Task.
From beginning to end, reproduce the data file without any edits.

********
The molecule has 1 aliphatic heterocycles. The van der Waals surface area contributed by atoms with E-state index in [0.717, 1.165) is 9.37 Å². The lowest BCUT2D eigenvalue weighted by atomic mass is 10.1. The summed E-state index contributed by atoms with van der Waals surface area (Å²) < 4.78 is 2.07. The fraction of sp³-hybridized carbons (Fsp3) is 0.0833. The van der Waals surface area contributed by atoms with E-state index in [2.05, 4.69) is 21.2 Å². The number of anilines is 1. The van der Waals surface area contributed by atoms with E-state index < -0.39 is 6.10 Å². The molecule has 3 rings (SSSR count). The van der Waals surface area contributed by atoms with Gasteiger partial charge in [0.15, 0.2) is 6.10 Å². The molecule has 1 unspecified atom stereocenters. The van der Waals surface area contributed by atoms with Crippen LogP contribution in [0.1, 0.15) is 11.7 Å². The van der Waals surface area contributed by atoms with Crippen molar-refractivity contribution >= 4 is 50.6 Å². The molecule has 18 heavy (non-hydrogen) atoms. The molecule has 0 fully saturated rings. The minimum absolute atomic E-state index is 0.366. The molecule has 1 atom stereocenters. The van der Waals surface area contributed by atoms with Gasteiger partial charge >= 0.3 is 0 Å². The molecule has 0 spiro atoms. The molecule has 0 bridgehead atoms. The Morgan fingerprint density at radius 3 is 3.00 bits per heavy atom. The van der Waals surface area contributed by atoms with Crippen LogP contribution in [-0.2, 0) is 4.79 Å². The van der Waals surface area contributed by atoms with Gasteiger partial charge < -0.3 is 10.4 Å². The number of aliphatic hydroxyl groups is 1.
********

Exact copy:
The molecule has 1 aliphatic heterocycles. The van der Waals surface area contributed by atoms with E-state index in [0.717, 1.165) is 9.37 Å². The lowest BCUT2D eigenvalue weighted by atomic mass is 10.1. The summed E-state index contributed by atoms with van der Waals surface area (Å²) < 4.78 is 2.07. The fraction of sp³-hybridized carbons (Fsp3) is 0.0833. The van der Waals surface area contributed by atoms with E-state index in [2.05, 4.69) is 21.2 Å². The number of anilines is 1. The van der Waals surface area contributed by atoms with E-state index < -0.39 is 6.10 Å². The molecule has 3 rings (SSSR count). The van der Waals surface area contributed by atoms with Gasteiger partial charge in [0.15, 0.2) is 6.10 Å². The molecule has 1 unspecified atom stereocenters. The van der Waals surface area contributed by atoms with Crippen LogP contribution in [0.1, 0.15) is 11.7 Å². The van der Waals surface area contributed by atoms with Crippen molar-refractivity contribution >= 4 is 50.6 Å². The molecule has 18 heavy (non-hydrogen) atoms. The molecule has 0 fully saturated rings. The minimum absolute atomic E-state index is 0.366. The molecule has 1 atom stereocenters. The van der Waals surface area contributed by atoms with Gasteiger partial charge >= 0.3 is 0 Å². The molecule has 0 spiro atoms. The molecule has 0 bridgehead atoms. The Morgan fingerprint density at radius 3 is 3.00 bits per heavy atom. The van der Waals surface area contributed by atoms with Crippen LogP contribution in [-0.2, 0) is 4.79 Å². The van der Waals surface area contributed by atoms with Gasteiger partial charge < -0.3 is 10.4 Å². The number of aliphatic hydroxyl groups is 1.